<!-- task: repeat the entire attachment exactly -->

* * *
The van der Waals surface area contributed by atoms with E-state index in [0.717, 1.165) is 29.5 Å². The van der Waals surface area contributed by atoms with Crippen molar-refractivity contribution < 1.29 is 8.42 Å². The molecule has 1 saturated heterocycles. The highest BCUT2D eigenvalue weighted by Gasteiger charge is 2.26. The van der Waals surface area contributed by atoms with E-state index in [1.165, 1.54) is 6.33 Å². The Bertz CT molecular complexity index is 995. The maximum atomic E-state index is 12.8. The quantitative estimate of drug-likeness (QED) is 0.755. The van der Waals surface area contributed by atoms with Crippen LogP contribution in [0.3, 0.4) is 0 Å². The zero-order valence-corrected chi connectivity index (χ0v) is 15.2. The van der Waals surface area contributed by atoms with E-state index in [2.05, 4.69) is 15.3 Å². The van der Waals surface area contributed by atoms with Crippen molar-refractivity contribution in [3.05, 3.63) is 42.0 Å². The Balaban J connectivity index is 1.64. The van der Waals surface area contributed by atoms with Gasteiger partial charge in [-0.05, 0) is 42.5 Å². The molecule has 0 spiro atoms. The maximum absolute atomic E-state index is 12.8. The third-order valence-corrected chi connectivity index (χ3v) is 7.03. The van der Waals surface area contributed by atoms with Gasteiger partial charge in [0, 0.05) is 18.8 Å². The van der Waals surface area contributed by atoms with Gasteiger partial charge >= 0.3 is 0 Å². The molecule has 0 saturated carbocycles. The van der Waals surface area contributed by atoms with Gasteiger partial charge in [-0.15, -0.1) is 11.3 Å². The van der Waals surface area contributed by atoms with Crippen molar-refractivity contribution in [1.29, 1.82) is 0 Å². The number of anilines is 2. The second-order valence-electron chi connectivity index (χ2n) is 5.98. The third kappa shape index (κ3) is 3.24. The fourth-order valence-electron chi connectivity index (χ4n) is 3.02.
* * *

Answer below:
The van der Waals surface area contributed by atoms with E-state index in [0.717, 1.165) is 29.5 Å². The van der Waals surface area contributed by atoms with Crippen molar-refractivity contribution < 1.29 is 8.42 Å². The molecule has 1 saturated heterocycles. The highest BCUT2D eigenvalue weighted by Gasteiger charge is 2.26. The van der Waals surface area contributed by atoms with E-state index in [1.165, 1.54) is 6.33 Å². The Bertz CT molecular complexity index is 995. The maximum atomic E-state index is 12.8. The quantitative estimate of drug-likeness (QED) is 0.755. The van der Waals surface area contributed by atoms with Crippen LogP contribution in [0.3, 0.4) is 0 Å². The zero-order valence-corrected chi connectivity index (χ0v) is 15.2. The van der Waals surface area contributed by atoms with E-state index in [2.05, 4.69) is 15.3 Å². The van der Waals surface area contributed by atoms with Crippen molar-refractivity contribution in [3.05, 3.63) is 42.0 Å². The Balaban J connectivity index is 1.64. The van der Waals surface area contributed by atoms with Gasteiger partial charge in [-0.05, 0) is 42.5 Å². The molecule has 0 spiro atoms. The maximum absolute atomic E-state index is 12.8. The third-order valence-corrected chi connectivity index (χ3v) is 7.03. The van der Waals surface area contributed by atoms with Gasteiger partial charge in [0, 0.05) is 18.8 Å². The van der Waals surface area contributed by atoms with Gasteiger partial charge >= 0.3 is 0 Å². The molecule has 0 saturated carbocycles. The van der Waals surface area contributed by atoms with Gasteiger partial charge in [-0.15, -0.1) is 11.3 Å². The van der Waals surface area contributed by atoms with Crippen molar-refractivity contribution in [1.29, 1.82) is 0 Å². The number of anilines is 2. The second-order valence-electron chi connectivity index (χ2n) is 5.98. The third kappa shape index (κ3) is 3.24. The fourth-order valence-electron chi connectivity index (χ4n) is 3.02.